Wilcox County topped the highest in the state with an unemployment rate of 8.8%.

When broken down by municipalities, Alabaster had the lowest rate at 1.7%. Selma had the state’s highest, coming in at 7.0%, followed by Prichard at 6.5% and Bessemer at 5.2%.

@Jeff_Poor is a graduate of Auburn University and the University of South Alabama, the editor of Breitbart TV, a columnist for Mobile’s Lagniappe Weekly, and host of Mobile’s “The Jeff Poor Show” from 9 a.m.-12 p.m. on FM Talk 106.5.

11 hours ago

Shelby warns Biden on defense cuts — ‘Military investments in China and Russia … outpace U.S. investment’

U.S. Senator Richard Shelby (R-AL) fired his own warning shots over what he views as an inadequate defense budget proposal from President Joe Biden.

During a full Senate Committee on Appropriations review of Biden’s Fiscal Year 2022 Department of Defense budget request, Shelby expressed his concern that the administration’s defense spending plan placed the nation at a disadvantage compared to its adversaries.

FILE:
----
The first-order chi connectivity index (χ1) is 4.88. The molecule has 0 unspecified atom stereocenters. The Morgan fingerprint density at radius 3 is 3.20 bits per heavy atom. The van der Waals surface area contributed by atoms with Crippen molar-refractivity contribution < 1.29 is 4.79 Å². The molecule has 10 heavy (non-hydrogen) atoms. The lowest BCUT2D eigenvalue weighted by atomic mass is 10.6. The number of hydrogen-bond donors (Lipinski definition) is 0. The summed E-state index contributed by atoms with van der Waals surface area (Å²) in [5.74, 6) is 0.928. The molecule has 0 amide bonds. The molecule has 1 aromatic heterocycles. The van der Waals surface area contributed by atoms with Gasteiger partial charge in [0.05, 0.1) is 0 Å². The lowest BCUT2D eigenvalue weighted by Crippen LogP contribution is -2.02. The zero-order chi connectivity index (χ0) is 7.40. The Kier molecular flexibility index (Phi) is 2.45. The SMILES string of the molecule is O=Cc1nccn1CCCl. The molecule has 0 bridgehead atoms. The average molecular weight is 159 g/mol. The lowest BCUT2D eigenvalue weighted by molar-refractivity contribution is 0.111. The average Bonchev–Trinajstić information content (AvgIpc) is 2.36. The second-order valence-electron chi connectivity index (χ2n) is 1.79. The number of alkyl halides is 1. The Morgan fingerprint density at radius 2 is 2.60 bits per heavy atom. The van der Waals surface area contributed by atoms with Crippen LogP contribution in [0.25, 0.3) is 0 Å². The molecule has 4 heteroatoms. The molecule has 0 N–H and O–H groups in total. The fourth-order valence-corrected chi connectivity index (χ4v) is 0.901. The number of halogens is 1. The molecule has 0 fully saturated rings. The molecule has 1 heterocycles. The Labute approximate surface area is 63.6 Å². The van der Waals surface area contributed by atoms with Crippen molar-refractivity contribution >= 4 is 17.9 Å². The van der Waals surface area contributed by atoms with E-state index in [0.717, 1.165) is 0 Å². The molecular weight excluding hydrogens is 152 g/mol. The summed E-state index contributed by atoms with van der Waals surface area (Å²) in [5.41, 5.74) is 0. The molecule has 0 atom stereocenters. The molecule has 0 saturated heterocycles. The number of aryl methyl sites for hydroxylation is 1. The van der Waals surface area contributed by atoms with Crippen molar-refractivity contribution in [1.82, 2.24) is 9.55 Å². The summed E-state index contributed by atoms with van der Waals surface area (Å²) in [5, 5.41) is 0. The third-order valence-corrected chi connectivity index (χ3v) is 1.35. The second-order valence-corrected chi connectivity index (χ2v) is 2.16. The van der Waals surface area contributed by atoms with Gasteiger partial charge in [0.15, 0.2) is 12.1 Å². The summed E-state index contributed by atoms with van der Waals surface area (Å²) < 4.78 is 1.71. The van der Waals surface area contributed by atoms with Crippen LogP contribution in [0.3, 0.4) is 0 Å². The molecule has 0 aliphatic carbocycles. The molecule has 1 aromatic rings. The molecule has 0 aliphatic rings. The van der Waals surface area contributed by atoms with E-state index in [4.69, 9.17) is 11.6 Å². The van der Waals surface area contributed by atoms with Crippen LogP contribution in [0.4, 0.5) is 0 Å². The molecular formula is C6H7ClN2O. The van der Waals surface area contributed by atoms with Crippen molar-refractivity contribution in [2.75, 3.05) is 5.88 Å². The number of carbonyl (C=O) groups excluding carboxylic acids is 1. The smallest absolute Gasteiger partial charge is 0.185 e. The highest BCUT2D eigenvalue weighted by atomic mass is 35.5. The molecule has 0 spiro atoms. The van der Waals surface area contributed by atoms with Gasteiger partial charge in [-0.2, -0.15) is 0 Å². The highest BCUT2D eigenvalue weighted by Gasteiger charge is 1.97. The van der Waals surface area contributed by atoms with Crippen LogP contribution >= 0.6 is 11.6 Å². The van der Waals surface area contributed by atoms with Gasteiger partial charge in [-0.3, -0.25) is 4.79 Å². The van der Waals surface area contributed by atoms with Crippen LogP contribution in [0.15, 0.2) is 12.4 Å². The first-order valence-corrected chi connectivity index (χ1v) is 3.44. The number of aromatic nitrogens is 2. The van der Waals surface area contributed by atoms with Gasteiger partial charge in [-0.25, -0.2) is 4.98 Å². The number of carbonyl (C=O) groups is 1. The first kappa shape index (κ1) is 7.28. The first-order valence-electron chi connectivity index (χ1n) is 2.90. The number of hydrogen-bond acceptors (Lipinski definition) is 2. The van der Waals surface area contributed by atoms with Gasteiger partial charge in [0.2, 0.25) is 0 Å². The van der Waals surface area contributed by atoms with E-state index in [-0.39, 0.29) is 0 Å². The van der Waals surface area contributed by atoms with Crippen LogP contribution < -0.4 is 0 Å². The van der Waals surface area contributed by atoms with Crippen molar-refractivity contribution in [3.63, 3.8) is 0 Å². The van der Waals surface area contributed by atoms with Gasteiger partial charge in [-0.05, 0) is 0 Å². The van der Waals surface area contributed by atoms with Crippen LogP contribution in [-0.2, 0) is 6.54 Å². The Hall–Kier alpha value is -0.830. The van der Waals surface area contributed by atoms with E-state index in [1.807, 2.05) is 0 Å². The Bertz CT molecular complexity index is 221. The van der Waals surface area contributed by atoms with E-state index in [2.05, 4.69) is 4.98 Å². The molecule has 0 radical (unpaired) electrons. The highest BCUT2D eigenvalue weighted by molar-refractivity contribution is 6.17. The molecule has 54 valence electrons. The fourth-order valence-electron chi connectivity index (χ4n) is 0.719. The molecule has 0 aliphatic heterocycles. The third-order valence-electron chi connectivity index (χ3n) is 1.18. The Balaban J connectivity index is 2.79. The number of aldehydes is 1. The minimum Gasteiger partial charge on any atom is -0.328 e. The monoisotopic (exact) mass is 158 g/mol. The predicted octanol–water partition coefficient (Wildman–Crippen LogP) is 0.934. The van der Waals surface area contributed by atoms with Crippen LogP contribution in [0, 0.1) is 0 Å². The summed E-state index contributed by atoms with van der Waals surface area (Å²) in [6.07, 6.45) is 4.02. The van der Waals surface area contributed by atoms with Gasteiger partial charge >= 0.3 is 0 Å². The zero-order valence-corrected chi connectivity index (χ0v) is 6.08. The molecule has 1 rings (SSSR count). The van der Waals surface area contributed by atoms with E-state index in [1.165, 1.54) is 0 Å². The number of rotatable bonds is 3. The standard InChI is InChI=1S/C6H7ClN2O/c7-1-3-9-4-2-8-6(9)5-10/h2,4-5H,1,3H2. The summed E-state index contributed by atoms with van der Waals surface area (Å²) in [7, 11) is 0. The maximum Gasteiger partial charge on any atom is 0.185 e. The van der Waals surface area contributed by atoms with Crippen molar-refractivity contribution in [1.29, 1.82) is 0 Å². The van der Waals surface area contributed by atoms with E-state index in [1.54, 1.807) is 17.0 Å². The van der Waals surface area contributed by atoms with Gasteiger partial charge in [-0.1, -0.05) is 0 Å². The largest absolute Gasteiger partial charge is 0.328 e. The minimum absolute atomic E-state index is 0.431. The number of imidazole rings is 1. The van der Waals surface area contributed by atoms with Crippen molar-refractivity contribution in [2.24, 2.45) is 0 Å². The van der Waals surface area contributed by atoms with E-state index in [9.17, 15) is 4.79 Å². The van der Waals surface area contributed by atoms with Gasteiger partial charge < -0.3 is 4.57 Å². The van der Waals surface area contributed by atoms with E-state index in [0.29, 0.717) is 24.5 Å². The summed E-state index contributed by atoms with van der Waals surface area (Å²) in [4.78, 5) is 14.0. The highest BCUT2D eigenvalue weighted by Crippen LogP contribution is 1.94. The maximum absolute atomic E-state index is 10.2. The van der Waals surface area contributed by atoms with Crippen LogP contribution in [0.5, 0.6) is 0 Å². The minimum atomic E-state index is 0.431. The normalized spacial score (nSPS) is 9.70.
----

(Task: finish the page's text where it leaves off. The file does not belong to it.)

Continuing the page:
“The National Defense Strategy provides a road map for what the Department of Defense needs – at a minimum – to meet the challenges posed by a re-emergence of long-term strategic competition with China and Russia,” explained Shelby. “Anything less jeopardizes readiness, the recapitalization of capital assets, and necessary investments in new and emerging technologies.”

Shelby, who currently serves as vice chairman of the powerful Senate committee, believes that not meeting current national defense demands sends a dangerous message to the rest of the world.


“This year, the budget proposal signals to the world that this administration is not committed to investing in readiness, training, state of the art equipment, and technological overmatch,” Shelby stated. “With military investments in China and Russia continuing to outpace U.S. investments, I find it hard to believe that the requirements outlined by General Dunford just four years ago are no longer instructive.”